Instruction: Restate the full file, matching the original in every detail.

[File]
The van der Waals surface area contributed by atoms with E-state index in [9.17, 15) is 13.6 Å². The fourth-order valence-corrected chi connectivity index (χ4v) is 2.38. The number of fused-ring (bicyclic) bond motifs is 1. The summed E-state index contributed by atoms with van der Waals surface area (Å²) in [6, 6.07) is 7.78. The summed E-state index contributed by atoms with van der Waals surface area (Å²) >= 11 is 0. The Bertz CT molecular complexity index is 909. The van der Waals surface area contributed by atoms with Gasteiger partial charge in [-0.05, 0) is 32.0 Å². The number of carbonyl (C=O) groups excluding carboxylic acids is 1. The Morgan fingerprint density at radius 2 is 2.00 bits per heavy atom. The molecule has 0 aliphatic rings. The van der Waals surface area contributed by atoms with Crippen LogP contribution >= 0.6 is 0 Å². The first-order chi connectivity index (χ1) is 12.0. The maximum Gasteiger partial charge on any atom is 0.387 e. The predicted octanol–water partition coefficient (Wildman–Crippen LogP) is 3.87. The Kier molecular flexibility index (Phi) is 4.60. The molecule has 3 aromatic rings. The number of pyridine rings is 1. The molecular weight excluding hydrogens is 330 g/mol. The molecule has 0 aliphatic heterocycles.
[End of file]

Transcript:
The van der Waals surface area contributed by atoms with E-state index in [9.17, 15) is 13.6 Å². The fourth-order valence-corrected chi connectivity index (χ4v) is 2.38. The number of fused-ring (bicyclic) bond motifs is 1. The summed E-state index contributed by atoms with van der Waals surface area (Å²) in [6, 6.07) is 7.78. The summed E-state index contributed by atoms with van der Waals surface area (Å²) >= 11 is 0. The Bertz CT molecular complexity index is 909. The van der Waals surface area contributed by atoms with Gasteiger partial charge in [-0.05, 0) is 32.0 Å². The number of carbonyl (C=O) groups excluding carboxylic acids is 1. The Morgan fingerprint density at radius 2 is 2.00 bits per heavy atom. The molecule has 0 aliphatic rings. The van der Waals surface area contributed by atoms with Crippen LogP contribution >= 0.6 is 0 Å². The first-order chi connectivity index (χ1) is 12.0. The maximum Gasteiger partial charge on any atom is 0.387 e. The predicted octanol–water partition coefficient (Wildman–Crippen LogP) is 3.87. The Kier molecular flexibility index (Phi) is 4.60. The molecule has 3 aromatic rings. The number of pyridine rings is 1. The molecular weight excluding hydrogens is 330 g/mol. The molecule has 0 aliphatic heterocycles.